An officer’s report to a meeting of North Yorkshire Council’s corporate and partnerships scrutiny committee said the most recent Government figures showed while there had been an overall fall in the number of children receiving a caution or conviction for the first time in the year to last December, more than 29 per cent were girls, significantly exceeding national trends.
The report also highlights how some 63 per cent of the first time offences by girls aged ten to 17 were for “primary violent offences”, as opposed to 39 per cent for boys.
The report states: “Our data tells us that the town and Eastfield areas of Scarborough are particularly significant, both in the extent of social exclusion and the impact of this upon antisocial behaviour and crime trends.
“Some of those wards are ranked in the lowest of the national Index of multiple deprivation, and local children have grown-up in systemic, multi-generational social exclusion.”
The statistics come two years after research by criminal justice campaigners Agenda and Standing Committee for Youth Justice found as many as nine in ten girls in the criminal justice system may have experienced abuse.
The North Yorkshire committee will hear the service is the early stages of targeting action towards averting young females offending and is helping lead a national focus group exploring work with girls coming to the attention of the Youth Justice Service.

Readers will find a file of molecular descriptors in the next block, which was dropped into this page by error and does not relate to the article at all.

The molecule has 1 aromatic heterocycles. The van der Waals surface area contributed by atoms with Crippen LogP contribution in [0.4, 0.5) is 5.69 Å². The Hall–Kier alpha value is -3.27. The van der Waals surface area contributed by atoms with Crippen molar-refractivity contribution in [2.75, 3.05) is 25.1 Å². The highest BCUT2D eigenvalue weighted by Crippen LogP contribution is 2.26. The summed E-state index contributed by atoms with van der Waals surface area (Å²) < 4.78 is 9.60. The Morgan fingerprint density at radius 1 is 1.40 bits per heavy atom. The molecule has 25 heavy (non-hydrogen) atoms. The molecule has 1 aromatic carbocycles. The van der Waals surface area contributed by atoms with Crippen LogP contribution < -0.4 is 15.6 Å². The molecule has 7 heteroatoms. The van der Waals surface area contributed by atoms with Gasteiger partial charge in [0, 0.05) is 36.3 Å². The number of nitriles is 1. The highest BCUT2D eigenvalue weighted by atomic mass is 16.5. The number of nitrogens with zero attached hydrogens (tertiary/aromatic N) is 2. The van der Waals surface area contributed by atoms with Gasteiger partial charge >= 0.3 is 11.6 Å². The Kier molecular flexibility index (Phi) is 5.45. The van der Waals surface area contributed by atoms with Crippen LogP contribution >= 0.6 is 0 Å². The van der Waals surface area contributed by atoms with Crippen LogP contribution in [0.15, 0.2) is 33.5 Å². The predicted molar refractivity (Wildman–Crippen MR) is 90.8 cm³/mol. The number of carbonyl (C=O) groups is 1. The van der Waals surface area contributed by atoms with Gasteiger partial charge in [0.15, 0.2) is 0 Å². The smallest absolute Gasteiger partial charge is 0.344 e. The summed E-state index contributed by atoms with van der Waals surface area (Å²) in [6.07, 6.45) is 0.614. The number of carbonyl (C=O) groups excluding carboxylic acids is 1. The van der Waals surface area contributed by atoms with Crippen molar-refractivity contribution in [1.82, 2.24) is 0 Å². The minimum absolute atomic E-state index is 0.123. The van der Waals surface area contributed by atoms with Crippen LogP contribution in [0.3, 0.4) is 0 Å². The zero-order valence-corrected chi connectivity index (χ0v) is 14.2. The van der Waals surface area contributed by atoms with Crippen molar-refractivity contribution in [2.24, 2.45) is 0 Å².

The report states: “As part of this development, we are aiming to explore examples of good practice, examine what is already working and enable the opportunity for sharing resources and evidence-based practice.
“We have been contacted by the Youth Justice Board who have now joined this focus group as they are keen to be part of this learning.”
Scarborough councillor and Labour group spokesman for children’s services John Ritchie said he shared the deep concerns that people have about increased female offending and violence.
He said: “The council needs to act quickly to find out the root causes of these problems and they need to alloocate adequate resources to make a difference. You would not want to see this as an increasing trend.
“There’s poverty across North Yorkshire, but the most problems happen to be in Scarborough – social exclusion, highest levels of fuel poverty, highest levels of crime – because there are deep-seated inbedded problems.”
Indy Cross, chief executive of Agenda Alliance, said tailored, early intervention and community projects were the answer to create a safer future, not life-defining imprisonment.
She added: “This is disappointing but not surprising. The new figures on girls offending in the Scarborough area tell a grim, complicated story of neglect and underinvestment. Our work with disadvantaged young women and girls shows they are at the sharpest end of the triple shock of austerity, the after effect of the pandemic and the cost of living. Evidence also shows that young women who use violence have themselves experienced it in their families and social circles.
“Their needs are too often overlooked and underserved by cash-strapped, one-size-fits all services. The marked rise in girls’ violence in and around Scarborough should be a warning of what happens when deprivation, poverty and linked social problems boil over.”